This aim of this study was to examine the validity of energy expenditure derived from microtechnology when measured during a repeated-effort rugby protocol. Sixteen male rugby players completed a repeated-effort protocol comprising 3 sets of 6 collisions during which movement activity and energy expenditure (EEGPS) were measured using microtechnology. In addition, energy expenditure was estimated from open-circuit spirometry (EEVO2). While related (r = .63, 90%CI .08–.89), there was a systematic underestimation of energy expenditure during the protocol (–5.94 ± 0.67 kcal/min) for EEGPS (7.2 ± 1.0 kcal/min) compared with EEVO2 (13.2 ± 2.3 kcal/min). High-speed-running distance (r = .50, 95%CI –.66 to .84) was related to EEVO2, while PlayerLoad was not (r = .37, 95%CI –.81 to .68). While metabolic power might provide a different measure of external load than other typically used microtechnology metrics (eg, high-speed running, PlayerLoad), it underestimates energy expenditure during intermittent team sports that involve collisions.

Restricted access

Chelsea L. Oxendale, Craig Twist, Matthew Daniels and Jamie Highton

Purpose:

While exercise-induced muscle damage (EIMD) after rugby league match play has been well documented, the specific match actions that contribute to EIMD are unclear. Accordingly, the purpose of this study was to investigate the positional demands of elite rugby league matches and examine their relationship with subsequent EIMD.

Methods:

Twenty-eight performances (from 17 participants) were captured using 10-Hz global positioning systems over 4 competitive matches. Upper- and lower-body neuromuscular fatigue, creatine kinase (CK), and perceived muscle soreness were assessed 24 h before and at 12, 36, and 60 h after matches.

Results:

High-intensity running was moderately higher in backs (6.6 ± 2.6 m/min) than in forwards (5.1 ± 1.6 m/min), whereas total collisions were moderately lower (31.1 ± 13.1 vs 54.1 ± 37.0). Duration (r = .90, CI: .77–.96) and total (r = .86, CI: .70–.95) and high-intensity distance covered (r = .76, CI: .51–.91) were associated (P < .05) with increased CK concentration postmatch. Total collisions and repeated high-intensity efforts were associated (P < .05) with large decrements in upper-body neuromuscular performance (r = –.48, CI: –.74 to .02; r = –.49, CI: –.77 to .05, respectively), muscle soreness (r = –.68, CI: –.87 to –.10, r = –.66, CI: –.89 to .21, respectively), and CK concentration (r = .67, CI: .42–.85; r = .73, CI: .51–.87, respectively). All EIMD markers returned to baseline within 60 h.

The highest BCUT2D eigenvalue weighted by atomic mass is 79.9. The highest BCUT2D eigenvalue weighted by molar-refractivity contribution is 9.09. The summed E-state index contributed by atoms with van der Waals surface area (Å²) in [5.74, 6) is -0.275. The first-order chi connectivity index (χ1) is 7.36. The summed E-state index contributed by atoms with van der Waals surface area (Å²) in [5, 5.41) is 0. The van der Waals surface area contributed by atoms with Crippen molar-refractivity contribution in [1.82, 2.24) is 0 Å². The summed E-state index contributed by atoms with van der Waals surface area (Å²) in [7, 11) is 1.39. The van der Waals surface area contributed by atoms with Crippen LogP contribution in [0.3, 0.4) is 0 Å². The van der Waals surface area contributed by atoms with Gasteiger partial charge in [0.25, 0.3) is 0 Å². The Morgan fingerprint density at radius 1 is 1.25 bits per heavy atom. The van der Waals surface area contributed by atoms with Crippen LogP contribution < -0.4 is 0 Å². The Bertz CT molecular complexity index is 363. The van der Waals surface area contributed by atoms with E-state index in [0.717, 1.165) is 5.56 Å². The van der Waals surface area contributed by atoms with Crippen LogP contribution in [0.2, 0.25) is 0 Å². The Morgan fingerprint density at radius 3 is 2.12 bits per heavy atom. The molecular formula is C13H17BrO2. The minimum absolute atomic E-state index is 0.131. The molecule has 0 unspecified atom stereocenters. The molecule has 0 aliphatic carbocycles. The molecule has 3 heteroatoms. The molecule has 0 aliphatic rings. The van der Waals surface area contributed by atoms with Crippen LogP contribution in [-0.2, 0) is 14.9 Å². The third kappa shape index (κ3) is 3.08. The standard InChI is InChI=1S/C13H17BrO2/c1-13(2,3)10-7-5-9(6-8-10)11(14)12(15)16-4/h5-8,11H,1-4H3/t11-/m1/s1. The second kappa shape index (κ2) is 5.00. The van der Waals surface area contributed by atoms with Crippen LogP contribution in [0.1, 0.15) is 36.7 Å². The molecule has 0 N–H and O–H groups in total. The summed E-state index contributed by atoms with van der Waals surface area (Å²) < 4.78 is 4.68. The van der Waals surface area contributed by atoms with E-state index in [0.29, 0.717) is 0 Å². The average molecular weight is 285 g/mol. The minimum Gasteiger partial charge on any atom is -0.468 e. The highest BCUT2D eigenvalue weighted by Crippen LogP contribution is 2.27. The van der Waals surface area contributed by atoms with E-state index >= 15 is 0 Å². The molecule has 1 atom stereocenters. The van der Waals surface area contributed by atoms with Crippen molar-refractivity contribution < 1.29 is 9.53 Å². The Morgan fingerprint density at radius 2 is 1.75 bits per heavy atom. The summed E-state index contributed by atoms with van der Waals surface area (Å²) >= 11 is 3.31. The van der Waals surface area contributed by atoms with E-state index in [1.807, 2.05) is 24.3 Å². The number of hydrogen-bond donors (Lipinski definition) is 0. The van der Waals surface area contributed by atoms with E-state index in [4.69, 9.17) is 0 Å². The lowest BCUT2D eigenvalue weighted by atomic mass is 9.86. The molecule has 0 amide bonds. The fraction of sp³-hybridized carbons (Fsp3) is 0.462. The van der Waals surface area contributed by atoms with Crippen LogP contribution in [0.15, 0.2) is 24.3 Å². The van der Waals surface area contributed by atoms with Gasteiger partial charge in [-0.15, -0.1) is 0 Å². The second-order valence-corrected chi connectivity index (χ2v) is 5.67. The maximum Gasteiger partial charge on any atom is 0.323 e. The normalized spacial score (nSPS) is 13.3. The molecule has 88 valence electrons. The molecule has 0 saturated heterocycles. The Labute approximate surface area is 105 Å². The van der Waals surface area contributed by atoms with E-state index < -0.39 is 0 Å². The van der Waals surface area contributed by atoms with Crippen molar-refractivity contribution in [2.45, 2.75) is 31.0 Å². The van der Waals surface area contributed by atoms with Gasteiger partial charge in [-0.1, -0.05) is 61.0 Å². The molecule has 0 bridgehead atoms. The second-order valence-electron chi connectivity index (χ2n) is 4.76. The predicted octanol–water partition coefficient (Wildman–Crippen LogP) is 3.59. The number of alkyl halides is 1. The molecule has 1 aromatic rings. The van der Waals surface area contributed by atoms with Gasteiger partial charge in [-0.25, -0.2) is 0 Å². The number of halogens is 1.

Conclusion:

Match duration, high-intensity running, and collisions were associated with variations in EIMD markers, suggesting that recovery is dependent on individual match demands.

Restricted access

Nicola Marsh, Nick Dobbin, Craig Twist and Chris Curtis

This study assessed energy intake and expenditure of international female touch players during an international tournament. Energy intake (food diary) and expenditure (accelerometer, global positioning system) were recorded for 16 female touch players during a four-day tournament, competing in 8.0 ± 1.0 matches; two on Days 1, 2, and 4, and three on Day 3. Total daily energy expenditure (43.6 ± 3.1 Kcal·kg-1 body mass (BM)) was not different (p > .05) from energy intake (39.9 ± 9.4 Kcal·kg-1 BM). Carbohydrate intakes were below current recommendations (6–10 g·kg-1 BM) on Days 1 (4.4 ± 0.6 g·kg-1 BM) and 3 (4.7 ± 1.0 g·kg-1 BM) and significantly below (p < .05) on Day 2 (4.1 ± 1.0 g·kg-1 BM). Protein and fat intakes were consistent with recommendations (protein, 1.2–2.0 g·kg-1 BM: fat, 20–35% total Kcal) across Days 1–3 (protein, 1.9 ± 0.8, 2.2 ± 0.8, and 2.0 ± 0.7 g·kg-1 BM; fat, 35.6 ± 6.8, 38.5 ± 6.4, and 35.9 ± 5.4% total Kcal). Saturated fat intakes were greater (p < .05) than recommendations (10% total Kcal) on Days 1–3 (12.4 ± 2.9, 14.2 ± 5.1, and 12.7 ± 3.5% total Kcal). On average, female touch players maintained energy balance. Carbohydrate intakes appeared insufficient and might have contributed to the reduction (p < .05) in high-intensity running on Day 3. Further research might investigate the applicability of current nutrition recommendations and the role of carbohydrate in multimatch, multiday tournaments.

Restricted access

Craig Twist, Jamie Highton, Matthew Daniels, Nathan Mill and Graeme Close

Player loads and fatigue responses are reported in 15 professional rugby league players (24.3 ± 3.8 y) during a period of intensified fixtures. Repeated measures of internal and external loads, perceived well-being, and jump flight time were recorded across 22 d, comprising 9 training sessions and matches on days 5, 12, 15, and 21 (player exposure: 3.6 ± 0.6 matches). Mean training loads (session rating of perceived exertion × duration) between matches were 1177, 1083, 103, and 650 AU. Relative distance in match 1 (82 m/min) and match 4 (79 m/min) was very likely lower in match 2 (76 m/min) and likely higher in match 3 (86 m/min). High-intensity running (≥5.5 m/s) was likely to very likely lower than match 1 (5 m/min) in matches 2–4 (2, 4, and 3 m/min, respectively). Low-intensity activity was likely to very likely lower than match 1 (78 m/min) in match 2 (74 m/min) and match 4 (73 m/min) but likely higher in match 3 (81 m/min). Accumulated accelerometer loads for matches 1–4 were 384, 473, 373, and 391 AU, respectively. Perceived well-being returned to baseline values (~21 AU) before all matches but was very likely to most likely lower the day after each match (~17 AU). Prematch jump flight times were likely to most likely lower across the period, with mean values of 0.66, 0.65, 0.62, and 0.64 s before matches 1–4, respectively. Across a 22-d cycle with fixture congestion, professional rugby league players experience cumulative neuromuscular fatigue and impaired match running performance.